Eyeless in water
We meet the protagonist of an award-winning documentary
- Published 29.03.20, 1:58 AM
- Updated 29.03.20, 2:20 AM
- 3 mins read
The documentary being screened at Calcutta’s Max Mueller Bhavan that day is called Swimming Through The Darkness. It is based on the life and achievements of swimmer Kanai Lal Chakraborty. One of the scenes shows Kanai and coach Chinmoy Das near a pond. Kanai is wearing swimming goggles. He does warm-up exercises before diving into the pond. Chinmoy is heard screaming, “There is algal bloom, go straight, turn right, now straight, slightly towards your left…” From time to time, Kanai’s head bobs up and he shouts to ask if he is going in the right direction and then Chinmoy screams directions yet again. “Left. Now, right. Shoja, shoja… straight, straight.”
Kanai, who lost his sight due to a medical procedure gone wrong when he was a child, is an accidental swimmer. He was born and brought up in Krishnagar. When he was five years old, he was pushed into a pond by another child. Had it not been for his elder sister, Meena, who shouted out instructions at him that day about how to stay afloat, he would have drowned. In his child’s mind the episode triggered something. He learnt to swim and this saved him from drowning, quite literally and metaphorically too.
Kanai says, “Others can watch and learn, but people like us need someone who will teach every single stroke, every single move.” Chinmoy, who is present at the documentary screening along with his protégé, tells The Telegraph, “Unlike others, who can do freestyle swimming, he must only do the breaststroke. In freestyle, the swimmer’s ear goes under water with every stroke; this means he won’t be able to hear my instructions and he will deviate… He has to learn his strokes simply by imagining.”
Kanai does not just imagine, he also dreams. “I am not satisfied,” he says. “I like to do long distance swimming. I want to cross the English Channel someday,” he adds.
Kanai’s parents have long been dead. He lives with his brother, Ashok, who is a priest, and his wife. Ashok tells Kanai people like them should not nurture such impossible dreams. Says Kanai, “But I ask him if I quit swimming, what will my identity be?”
When he is not swimming, Kanai sells spices — cumin, coriander, turmeric — from door to door to supplement a meagre family income. He practises for three to four hours every day and, during competitions up to eight hours. No luxury of following special diets, all he can afford is a fistful of black gram soaked in water, before practice.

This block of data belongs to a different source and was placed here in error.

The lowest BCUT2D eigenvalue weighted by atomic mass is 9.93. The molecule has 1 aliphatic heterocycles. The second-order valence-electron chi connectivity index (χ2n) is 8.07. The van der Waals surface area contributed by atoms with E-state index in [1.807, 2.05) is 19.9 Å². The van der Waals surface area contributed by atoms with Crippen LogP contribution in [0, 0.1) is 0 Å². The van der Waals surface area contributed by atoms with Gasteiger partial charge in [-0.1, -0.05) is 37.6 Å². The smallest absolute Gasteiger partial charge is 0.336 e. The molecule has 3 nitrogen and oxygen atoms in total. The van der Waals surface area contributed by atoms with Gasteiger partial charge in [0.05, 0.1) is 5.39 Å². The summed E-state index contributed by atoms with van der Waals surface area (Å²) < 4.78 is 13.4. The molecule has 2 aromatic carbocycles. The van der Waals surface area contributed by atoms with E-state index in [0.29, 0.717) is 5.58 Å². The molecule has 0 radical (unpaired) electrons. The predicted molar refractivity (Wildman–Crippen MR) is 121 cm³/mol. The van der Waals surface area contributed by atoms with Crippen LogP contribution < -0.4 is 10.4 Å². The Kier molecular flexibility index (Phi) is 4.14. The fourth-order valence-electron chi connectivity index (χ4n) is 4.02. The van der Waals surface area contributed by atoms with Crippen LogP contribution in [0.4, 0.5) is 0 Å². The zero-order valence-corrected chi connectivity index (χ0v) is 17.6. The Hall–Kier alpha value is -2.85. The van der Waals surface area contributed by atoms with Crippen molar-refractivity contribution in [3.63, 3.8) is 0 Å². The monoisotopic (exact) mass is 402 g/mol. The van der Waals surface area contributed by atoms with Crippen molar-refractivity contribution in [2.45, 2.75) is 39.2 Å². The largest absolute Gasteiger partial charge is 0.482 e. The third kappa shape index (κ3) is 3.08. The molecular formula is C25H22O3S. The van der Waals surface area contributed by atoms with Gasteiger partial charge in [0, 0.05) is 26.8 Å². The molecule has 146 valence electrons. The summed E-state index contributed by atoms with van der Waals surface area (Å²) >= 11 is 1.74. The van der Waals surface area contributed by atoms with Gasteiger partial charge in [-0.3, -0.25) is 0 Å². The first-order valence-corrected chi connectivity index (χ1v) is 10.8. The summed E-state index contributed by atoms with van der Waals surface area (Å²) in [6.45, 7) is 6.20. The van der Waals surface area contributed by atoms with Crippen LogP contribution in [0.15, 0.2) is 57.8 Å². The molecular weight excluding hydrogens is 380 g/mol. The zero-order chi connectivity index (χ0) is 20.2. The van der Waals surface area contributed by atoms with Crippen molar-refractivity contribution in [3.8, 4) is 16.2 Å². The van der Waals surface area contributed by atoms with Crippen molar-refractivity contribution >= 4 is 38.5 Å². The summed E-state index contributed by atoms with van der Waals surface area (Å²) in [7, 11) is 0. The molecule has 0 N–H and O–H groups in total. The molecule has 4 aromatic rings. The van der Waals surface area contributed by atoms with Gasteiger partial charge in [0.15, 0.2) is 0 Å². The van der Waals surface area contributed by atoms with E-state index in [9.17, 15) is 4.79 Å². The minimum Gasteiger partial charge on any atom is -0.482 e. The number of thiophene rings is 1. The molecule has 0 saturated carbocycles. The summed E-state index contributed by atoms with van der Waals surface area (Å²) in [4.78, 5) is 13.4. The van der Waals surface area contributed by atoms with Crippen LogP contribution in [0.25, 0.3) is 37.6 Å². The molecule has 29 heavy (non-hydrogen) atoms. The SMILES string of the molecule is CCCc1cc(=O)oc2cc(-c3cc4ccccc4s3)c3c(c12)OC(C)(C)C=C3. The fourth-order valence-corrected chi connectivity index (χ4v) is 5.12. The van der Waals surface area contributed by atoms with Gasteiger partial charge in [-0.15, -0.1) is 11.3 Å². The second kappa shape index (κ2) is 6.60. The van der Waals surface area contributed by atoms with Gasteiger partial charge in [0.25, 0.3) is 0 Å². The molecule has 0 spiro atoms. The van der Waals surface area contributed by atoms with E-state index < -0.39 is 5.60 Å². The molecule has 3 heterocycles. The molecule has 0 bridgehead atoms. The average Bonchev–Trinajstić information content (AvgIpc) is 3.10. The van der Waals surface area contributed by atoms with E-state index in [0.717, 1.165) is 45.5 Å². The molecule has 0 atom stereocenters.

Kanai’s life is just like everyone else’s. He loves watching Bengali films, used to write poetry and act in plays. He can play the mouth organ. National Award-winning director Supriyo Sen, who made the 76-minute documentary on him, says Kanai made a conscious choice not to play the instrument for a living. “He is very poised, even though he comes from a very poor background… That kind of courage, his kind of dignity and resilience attracted me to make this documentary,” says Sen. “After a point, he does not think of himself as a blind person. And after a point, even I forgot that he is blind. He would tell me, ‘Supriyo, I have seen this cinema and that cinema’,” Sen continues.
While the world premiere of the documentary won a ticket to the 23rd Busan International Film Festival in South Korea in 2018, Kanai’s dream of crossing the English Channel remains unfulfilled. Despite seeking support and help from ministries and concerned authorities, he has found no sponsor.
But there are other silver linings. Inspired by his feats, his alma mater — the Helen Keller Blind School — requested him to be a sports instructor. This was some years ago and today, Kanai holds a part-time job at the school.
In one of the scenes in the documentary, he is seen encouraging some of his students. He is saying, “We have to fight and establish our existence in society. We will not do what others do. We have to set examples. And only that will force society to recognise us.”